This article was originally written in May 2006 for the now-defunct food and drink website Gremolata. It was re-published here in September 2011, but back-dated to appear in the blog archives close to its original publication date.
If you’re a lover of fine beer and you live in Ontario, life is often frustrating. The selection of beers available to you â€“ at least on a retail level â€“ is limited to what the overlords at the Beer Store/LCBO duopoly think you should be consuming. At the Beer Store, consumers in most outlets are still forced to place their orders at a counter based on a wall of tiny logos, which undoubtedly stifles the chances of many smaller breweries and imports finding new customers (although the owners of the Beer Store â€“ Labatt, Molson and Sleeman â€“ probably prefer it that way). At the LCBO, beer often seems like an afterthought: local craft beers that are clearly labelled “Keep Refrigerated” are displayed on warm shelves under harsh lighting; the import selection rarely changes and is focused largely on a plethora of indistinguishable pale lagers; and the limited seasonal releases are small, badly promoted, and poorly distributed.
Still, there are some positive things to be said about our local beer scene. The selection of Ontario craft beers at both major outlets has improved in the last couple of years, and our local brewers are taking more chances, making bolder beers both as year-round products and as interesting seasonals and one-off experiments that are available in bars and via direct brewery sales. The LCBO has a few world-class imports on their general list, and others appear in the seasonal releases, generally at prices that are quite a bit lower than those paid by our American friends at their private liquor stores. And in Toronto in particular, specialist beer bars and restaurants have started depending more and more on private and consignment orders to offer patrons beers that aren’t available anywhere else on Ontario.
As Gremolata’s new beer writer, I’ll be trying to focus on these positive aspects of the beer scene in Toronto and Ontario. That’s not to say that I won’t sometimes go off on a rant about the latest stupid beer decision made by the LCBO, but generally, I’ll be bringing you information about the people and places that are fighting the good fight for great beer.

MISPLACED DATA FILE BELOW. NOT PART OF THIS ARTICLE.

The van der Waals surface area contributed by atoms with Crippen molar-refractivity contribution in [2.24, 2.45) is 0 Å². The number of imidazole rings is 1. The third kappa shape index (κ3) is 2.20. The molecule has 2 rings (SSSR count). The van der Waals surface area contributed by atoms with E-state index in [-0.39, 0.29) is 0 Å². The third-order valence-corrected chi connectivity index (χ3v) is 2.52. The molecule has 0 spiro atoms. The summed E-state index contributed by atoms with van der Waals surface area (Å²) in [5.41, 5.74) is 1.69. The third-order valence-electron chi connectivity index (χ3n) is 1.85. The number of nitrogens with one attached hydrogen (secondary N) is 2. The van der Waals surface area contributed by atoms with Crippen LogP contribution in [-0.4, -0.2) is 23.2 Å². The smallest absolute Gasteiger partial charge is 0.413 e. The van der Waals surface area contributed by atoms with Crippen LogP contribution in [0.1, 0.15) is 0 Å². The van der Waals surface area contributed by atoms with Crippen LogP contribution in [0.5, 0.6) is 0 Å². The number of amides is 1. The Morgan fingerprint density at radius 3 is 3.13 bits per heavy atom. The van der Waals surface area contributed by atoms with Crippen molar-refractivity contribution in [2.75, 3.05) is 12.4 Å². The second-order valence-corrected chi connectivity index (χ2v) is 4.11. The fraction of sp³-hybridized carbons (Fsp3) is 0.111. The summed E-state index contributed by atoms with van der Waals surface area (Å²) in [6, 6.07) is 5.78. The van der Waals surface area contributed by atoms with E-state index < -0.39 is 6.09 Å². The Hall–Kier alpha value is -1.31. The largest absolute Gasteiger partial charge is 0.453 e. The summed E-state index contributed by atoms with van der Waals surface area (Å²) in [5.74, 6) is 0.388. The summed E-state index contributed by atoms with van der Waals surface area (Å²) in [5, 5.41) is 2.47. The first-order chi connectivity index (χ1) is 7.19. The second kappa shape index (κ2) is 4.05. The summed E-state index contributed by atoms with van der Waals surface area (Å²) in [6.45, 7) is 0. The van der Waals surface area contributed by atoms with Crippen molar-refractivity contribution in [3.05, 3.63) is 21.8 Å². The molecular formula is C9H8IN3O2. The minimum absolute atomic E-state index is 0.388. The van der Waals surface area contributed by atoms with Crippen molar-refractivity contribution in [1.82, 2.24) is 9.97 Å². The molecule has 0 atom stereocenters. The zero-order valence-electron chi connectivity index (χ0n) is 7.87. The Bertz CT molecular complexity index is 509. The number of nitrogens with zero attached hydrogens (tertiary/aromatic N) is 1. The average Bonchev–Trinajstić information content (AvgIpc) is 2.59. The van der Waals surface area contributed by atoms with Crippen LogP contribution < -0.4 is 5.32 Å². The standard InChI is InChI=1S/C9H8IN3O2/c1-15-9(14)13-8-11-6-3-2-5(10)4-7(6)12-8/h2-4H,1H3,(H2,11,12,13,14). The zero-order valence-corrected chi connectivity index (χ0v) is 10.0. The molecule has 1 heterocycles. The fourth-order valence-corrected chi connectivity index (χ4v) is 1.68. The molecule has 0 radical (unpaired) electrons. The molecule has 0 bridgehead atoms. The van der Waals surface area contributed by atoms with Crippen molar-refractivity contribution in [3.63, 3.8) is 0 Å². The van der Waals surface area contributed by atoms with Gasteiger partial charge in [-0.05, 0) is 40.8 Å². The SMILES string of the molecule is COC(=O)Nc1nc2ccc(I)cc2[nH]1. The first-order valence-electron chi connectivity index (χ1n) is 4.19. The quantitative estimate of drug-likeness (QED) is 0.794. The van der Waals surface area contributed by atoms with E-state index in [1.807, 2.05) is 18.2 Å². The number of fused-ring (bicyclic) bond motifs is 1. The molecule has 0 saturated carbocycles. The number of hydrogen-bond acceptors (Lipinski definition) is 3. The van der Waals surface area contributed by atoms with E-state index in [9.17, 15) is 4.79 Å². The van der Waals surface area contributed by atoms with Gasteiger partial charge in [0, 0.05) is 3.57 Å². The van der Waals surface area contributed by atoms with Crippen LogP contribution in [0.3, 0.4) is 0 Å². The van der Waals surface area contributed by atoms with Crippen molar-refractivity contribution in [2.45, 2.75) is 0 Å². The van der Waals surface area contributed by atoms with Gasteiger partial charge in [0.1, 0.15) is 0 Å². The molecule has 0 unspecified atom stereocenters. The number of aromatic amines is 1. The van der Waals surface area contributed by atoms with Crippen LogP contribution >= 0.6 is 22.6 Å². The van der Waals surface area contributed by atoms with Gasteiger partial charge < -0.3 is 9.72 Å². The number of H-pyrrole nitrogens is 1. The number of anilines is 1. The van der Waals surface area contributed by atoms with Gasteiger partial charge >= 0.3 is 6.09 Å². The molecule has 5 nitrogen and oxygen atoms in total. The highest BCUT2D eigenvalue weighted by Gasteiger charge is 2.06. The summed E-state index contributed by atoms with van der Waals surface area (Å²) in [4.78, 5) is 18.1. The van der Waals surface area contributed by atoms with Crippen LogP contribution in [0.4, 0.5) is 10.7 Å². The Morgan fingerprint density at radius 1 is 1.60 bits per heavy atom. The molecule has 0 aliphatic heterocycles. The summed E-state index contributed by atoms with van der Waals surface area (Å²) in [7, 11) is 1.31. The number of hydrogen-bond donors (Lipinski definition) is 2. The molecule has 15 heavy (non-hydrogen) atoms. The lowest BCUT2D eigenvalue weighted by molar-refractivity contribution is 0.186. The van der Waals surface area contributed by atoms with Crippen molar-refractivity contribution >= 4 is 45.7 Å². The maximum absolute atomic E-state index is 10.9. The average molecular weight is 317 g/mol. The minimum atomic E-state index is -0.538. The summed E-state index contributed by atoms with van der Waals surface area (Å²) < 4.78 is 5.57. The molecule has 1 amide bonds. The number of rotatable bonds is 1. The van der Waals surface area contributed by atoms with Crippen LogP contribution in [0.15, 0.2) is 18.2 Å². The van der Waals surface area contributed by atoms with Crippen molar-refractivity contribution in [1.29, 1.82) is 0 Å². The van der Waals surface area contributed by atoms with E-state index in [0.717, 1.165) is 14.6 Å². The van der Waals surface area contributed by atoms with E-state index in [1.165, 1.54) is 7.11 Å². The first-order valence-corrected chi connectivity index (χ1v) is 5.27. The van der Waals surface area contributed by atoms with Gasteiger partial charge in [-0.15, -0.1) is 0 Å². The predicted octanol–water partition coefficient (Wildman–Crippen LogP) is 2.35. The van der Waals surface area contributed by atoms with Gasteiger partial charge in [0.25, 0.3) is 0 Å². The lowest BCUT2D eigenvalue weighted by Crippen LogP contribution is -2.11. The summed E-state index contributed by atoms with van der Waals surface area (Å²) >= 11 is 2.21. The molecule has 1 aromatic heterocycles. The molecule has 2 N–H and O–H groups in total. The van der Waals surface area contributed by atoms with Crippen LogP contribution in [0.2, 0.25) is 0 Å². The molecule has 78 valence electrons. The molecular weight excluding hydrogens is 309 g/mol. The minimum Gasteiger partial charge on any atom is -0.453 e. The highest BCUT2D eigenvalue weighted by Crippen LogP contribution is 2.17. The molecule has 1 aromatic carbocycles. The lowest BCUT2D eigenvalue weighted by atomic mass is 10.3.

To start things off, I thought I’d give a quick overview of some of those people and places. In future instalments, I’ll be giving some of these folks and establishments more in-depth coverage â€“ just think of this as a sampler tray in advance of the full pints to come.
The undisputed nexus of Toronto’s beer scene is The Bar Towel. Launched in 1998 by beer aficionado Cass Enright, the site was initially a sort of proto-blog about his favourite beers and bars, but has become better known in recent years for its very active forum where local drinkers, brewers, importers and bar owners gather to discuss the business and pleasure of beer. The site also has a news feed â€“ maintained by yours truly â€“ that features event announcements, brewery & bar news, info about new product releases, and more.
As for the folks who brew the tasty beverage, most of the province’s small and mid-sized breweries banded together last year to form the Ontario Craft Brewers. Through their website, LCBO displays and other promotional events, the group hopes to expose more Ontarians to the beers that are born, bred and brewed in their own cities and towns.
If you’re looking for a place to go out and try some OCB wares in Toronto, you’ve got quite a few options. One of the original craft beer bars in Toronto is C’est What (67 Front St. E.), a casual restaurant and pub at that has featured a wide variety of Ontario and Quebec microbrews â€“ as well as a few house beers â€“ since they opened in 1988. Just a couple of blocks away, you’ll find the newer and more upscale beerbistro (18 King St. E.), where chef Brian Morin and beer expert Stephen Beaumont have embarked on a mission “to celebrate fresh market beer cuisine elevating it to a new level of sophistication and flavour.” Their tap list includes a good mixture of locals and imports, and their extensive bottle list delves even further into the many styles of beer, including some very rare cellar exclusives.
Heading up Yonge Street you’ll find Volo, a somewhat unassuming little Italian eatery that has become one of Toronto’s essential beer destinations. Originally a wine guy, owner Ralph Morana discovered the joys of beer a couple of years ago and decided to build a beer list for his place. He now boasts one of the most unique selections of beer in the city, including exclusive offerings from well regarded American breweries like Hair Of The Dog, Bear Republic and Great Divide that he has brought in on private order.
Further north is The Granite (245 Eglinton Ave. E.), Toronto’s only true brewpub with a half-dozen beers brewed on-site and served fresh. The Granite’s English style ales pair well with their hearty pub grub, and thanks to changes in brewery legislation a couple of years ago, they are now allowed to sell their beer at other locations such as Volo, where you will often find Granite Best Bitter on the cask ale handpump.
Hopefully, following the links and visiting the locations above will give you a good taste of what our local beer community has to offer.